PHIL3007 Advanced Logic
- 6 points
If this unit does not have an online alternative, then students who are presently unable to enter Western Australia and whose studies would be delayed by an inability to complete this unit, should contact the unit coordinator (details given on this page) to ascertain, on an individual case-by-case basis, if alternate arrangements can be made to support their study in this unit.
Availability Location Mode Semester 1 UWA (Perth) Face to face Predominantly face-to-face. On campus attendance required to complete this unit. May have accompanying resources online.
- Details for undergraduate courses
- Level 3 option in the Philosophy major sequence
- Level 3 elective
- This unit introduces students to mathematical logic: the study of formal languages and their mathematical properties. The first part of the unit focuses on classical first-order logic and its metatheory: we discuss the interpretation of first-order logic and how to construct proofs within it. We then show that any such proof yields a valid argument (soundness) and that there is a proof for every valid argument (completeness). The rest of the unit discusses some more advanced topics in logic. These may include non-classical logics (e.g., modal logics, multi-valued logics, fuzzy logics, intuitionist logics, relevance logics, second-order logic), model-theoretic features of first-order logic (e.g., the compactness and Löwenheim-Skolem theorems), as well as an introduction to computability, recursion, and Gödel's incompleteness theorems.
- Students are able to (1) demonstrate an understanding of complex philosophical or mathematical arguments and positions; (2) evaluate complex philosophical or mathematical positions and arguments; (3) weigh the virtues and vices of competing philosophical doctrines; (4) construct persuasive philosophical arguments or mathematical proofs concerning issues of logic; (5) translate natural language arguments into one or more of the logics discussed in the unit; (6) establish the validity of arguments using semantic and/or syntactic methods; and (7) understand the algebraic foundations of the various logics discussed in the unit.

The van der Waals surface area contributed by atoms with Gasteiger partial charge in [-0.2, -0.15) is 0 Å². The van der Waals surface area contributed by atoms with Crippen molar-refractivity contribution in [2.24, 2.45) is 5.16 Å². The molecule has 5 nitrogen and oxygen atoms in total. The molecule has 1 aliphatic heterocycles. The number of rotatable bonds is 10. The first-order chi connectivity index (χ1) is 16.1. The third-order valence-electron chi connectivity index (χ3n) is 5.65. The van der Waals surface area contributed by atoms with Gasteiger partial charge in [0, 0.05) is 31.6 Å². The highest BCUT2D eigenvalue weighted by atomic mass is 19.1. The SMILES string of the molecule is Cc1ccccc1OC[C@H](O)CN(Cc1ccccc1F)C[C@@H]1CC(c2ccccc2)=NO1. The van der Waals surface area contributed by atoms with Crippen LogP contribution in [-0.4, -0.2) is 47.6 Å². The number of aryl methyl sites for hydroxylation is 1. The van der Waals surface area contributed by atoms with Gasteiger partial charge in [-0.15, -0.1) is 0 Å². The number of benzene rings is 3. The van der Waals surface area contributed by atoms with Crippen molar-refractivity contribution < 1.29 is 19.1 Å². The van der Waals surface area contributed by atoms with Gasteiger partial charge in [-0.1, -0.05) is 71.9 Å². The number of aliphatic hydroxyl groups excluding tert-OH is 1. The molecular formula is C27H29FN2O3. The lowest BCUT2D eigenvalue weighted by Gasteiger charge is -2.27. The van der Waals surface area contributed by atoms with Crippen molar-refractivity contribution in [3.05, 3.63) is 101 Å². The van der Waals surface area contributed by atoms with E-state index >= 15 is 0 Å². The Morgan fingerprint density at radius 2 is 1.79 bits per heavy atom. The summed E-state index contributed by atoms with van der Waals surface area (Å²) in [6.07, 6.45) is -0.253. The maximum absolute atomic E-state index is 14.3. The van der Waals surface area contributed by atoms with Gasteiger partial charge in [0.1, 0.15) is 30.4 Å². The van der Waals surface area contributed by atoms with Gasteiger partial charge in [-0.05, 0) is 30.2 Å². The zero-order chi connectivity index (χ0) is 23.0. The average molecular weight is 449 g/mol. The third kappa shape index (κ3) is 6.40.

- Indicative assessments in this unit are as follows: (1) exam; (2) tests; and (3) problem sets. Further information is available in the unit outline.
Supplementary assessment is not available in this unit except in the case of a bachelor's pass degree student who has obtained a mark of 45 to 49 overall and is currently enrolled in this unit, and it is the only remaining unit that the student must pass in order to complete their course.
- Unit Coordinator(s)
- Dr Remco Heesen
- Unit rules
- Contact hours
- lectures and tutorials: up to 3 hours per week
- The availability of units in Semester 1, 2, etc. was correct at the time of publication but may be subject to change.
- All students are responsible for identifying when they need assistance to improve their academic learning, research, English language and numeracy skills; seeking out the services and resources available to help them; and applying what they learn. Students are encouraged to register for free online support through GETSmart; to help themselves to the extensive range of resources on UWA's STUDYSmarter website; and to participate in WRITESmart and (ma+hs)Smart drop-ins and workshops.
- Unit readings, including any essential textbooks, are listed in the unit outline for each unit, one week prior the commencement of study. The unit outline will be available via the LMS and the UWA Handbook one week prior the commencement of study. Reading lists and essential textbooks are subject to change each semester. Information on essential textbooks will also be made available on the Essential Textbooks. This website is updated regularly in the lead up to semester so content may change. It is recommended that students purchase essential textbooks for convenience due to the frequency with which they will be required during the unit. A limited number of textbooks will be made available from the Library in print and will also be made available online wherever possible. Essential textbooks can be purchased from the commercial vendors to secure the best deal. The Student Guild can provide assistance on where to purchase books if required. Books can be purchased second hand at the Guild Secondhand bookshop (second floor, Guild Village), which is located on campus.